Khushi’s Hunt For Capital Curry Crusaders
Saturday, February 15th, 2014
Khushi’s – famed as the first Indian restaurant in Scotland when it was launched in 1947 – is looking to track down original customers from the time of its opening to share their dining experiences as well as their photographs and other mementos from the period.
The nod to nostalgia is part of a series of events to mark the 80th birthday of co-founder Hamida Khushi, which will culminate with the restaurant travelling back in time to offer diners a chance to taste some of the original dishes from 67 years ago at a unique ‘Back to 1947’ event.
And those customers who can show they were among the first to try curry in Scotland or can supply original pictures or menus from the opening time will be invited to back to have a free meal at the event.
General Manager Jaimon George said they want to collect as many links with the past as possible to show how the restaurant and the Indian dining experience in Scotland has flourished over the last five decades.
He said: “Khushi’s is now an Edinburgh institution but it took a bold step by customers in those early days to try Indian food for the first time to help start us on the journey to where we are now.
“We want to find those early curry pioneers to invite them back to Khushi’s for this special event.
“But our ‘Back to 1947’ event will also be a great opportunity for people who love curry to literally get a proper taste of how it all began.
“It will also be a great way to help us celebrate Mrs Khushi’s milestone birthday in style and embrace Khushi’s nostalgic past with both new and returning customers.”
The first Khushi’s restaurant was opened in Edinburgh’s Potterrow by Khushi Mohammed, a penniless Indian immigrant who arrived in Britain in the mid 1930s after being lured by the Commonwealth promise of work and a better life. The restaurant quickly became popular with the city’s growing Asian community, many of whom were studying at nearby Edinburgh University, as well as attracting food lovers looking to try new cuisines.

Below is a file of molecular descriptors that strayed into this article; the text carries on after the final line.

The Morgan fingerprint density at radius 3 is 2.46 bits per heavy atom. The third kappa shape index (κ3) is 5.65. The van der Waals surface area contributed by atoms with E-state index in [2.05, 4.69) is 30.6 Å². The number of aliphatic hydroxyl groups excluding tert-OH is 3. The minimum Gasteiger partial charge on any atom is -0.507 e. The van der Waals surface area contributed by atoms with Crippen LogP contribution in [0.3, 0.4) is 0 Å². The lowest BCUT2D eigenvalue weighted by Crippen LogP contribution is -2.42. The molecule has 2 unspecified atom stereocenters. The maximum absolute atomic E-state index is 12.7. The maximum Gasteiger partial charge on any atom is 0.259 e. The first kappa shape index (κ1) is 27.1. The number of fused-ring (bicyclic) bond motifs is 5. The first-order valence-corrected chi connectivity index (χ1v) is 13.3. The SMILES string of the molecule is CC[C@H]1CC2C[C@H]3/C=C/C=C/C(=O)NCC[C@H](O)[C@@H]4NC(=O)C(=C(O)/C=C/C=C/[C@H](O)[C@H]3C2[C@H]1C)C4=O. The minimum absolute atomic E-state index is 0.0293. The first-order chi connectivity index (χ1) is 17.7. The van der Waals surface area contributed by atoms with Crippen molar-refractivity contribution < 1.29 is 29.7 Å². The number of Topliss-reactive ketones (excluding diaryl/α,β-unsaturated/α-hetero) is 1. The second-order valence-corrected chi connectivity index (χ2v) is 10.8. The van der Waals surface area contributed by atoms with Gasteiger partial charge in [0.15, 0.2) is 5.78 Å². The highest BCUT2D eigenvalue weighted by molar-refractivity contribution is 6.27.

The now-demolished Potterrow restaurant gave way to various locations until, in 1974, it opened in Drummond Street with Khushi’s wife Hamida, replacing him in the kitchen, before son Islam Mohammed took over the business in 1989 and oversaw the move to Victoria Street.
A fire in 2008 destroyed the Victoria Street venue but the business bounced back with the opening of a new flagship restaurant in Antigua Street and its Leith fine-dining restaurant Mithas.
The ‘Back to 1947’ event will run over two weeks at Khushi’s in Antigua Street in the spring and will feature original dishes such as basic lamb and chicken curry and pakora. It also aims to feature an exhibition of customers’ photographs, old menus and mementos of the restaurant through the decades as well as using customers’ recollections to showcase the event and tell the story of Khushi’s.
Jaimon added: “Our customers and the local communities have been at the heart of our business since 1947 so being able to see and hear their memories of the past will be fantastic.
“Over the decades, we’ve served people from all walks of life, from lawyers to homesick students – in fact in the early days we used students from Indian sub-continent as ‘spice mules’ to bring in rare ingredients from their trips back home.
“We believe many of our original customers will have a connection with Edinburgh University, given both its close location and the fact that students were tempted to try curry for the first time.”
Customers who can prove they visited the original Khushi’s or have photographs of the restaurant can either hand them in to the restaurant or send to Khushis restaurant, 10 Antigua Street, Edinburgh EH1 3NH or send to [email protected] (FAO Jaimon George) where arrangements can be made for their free meal.
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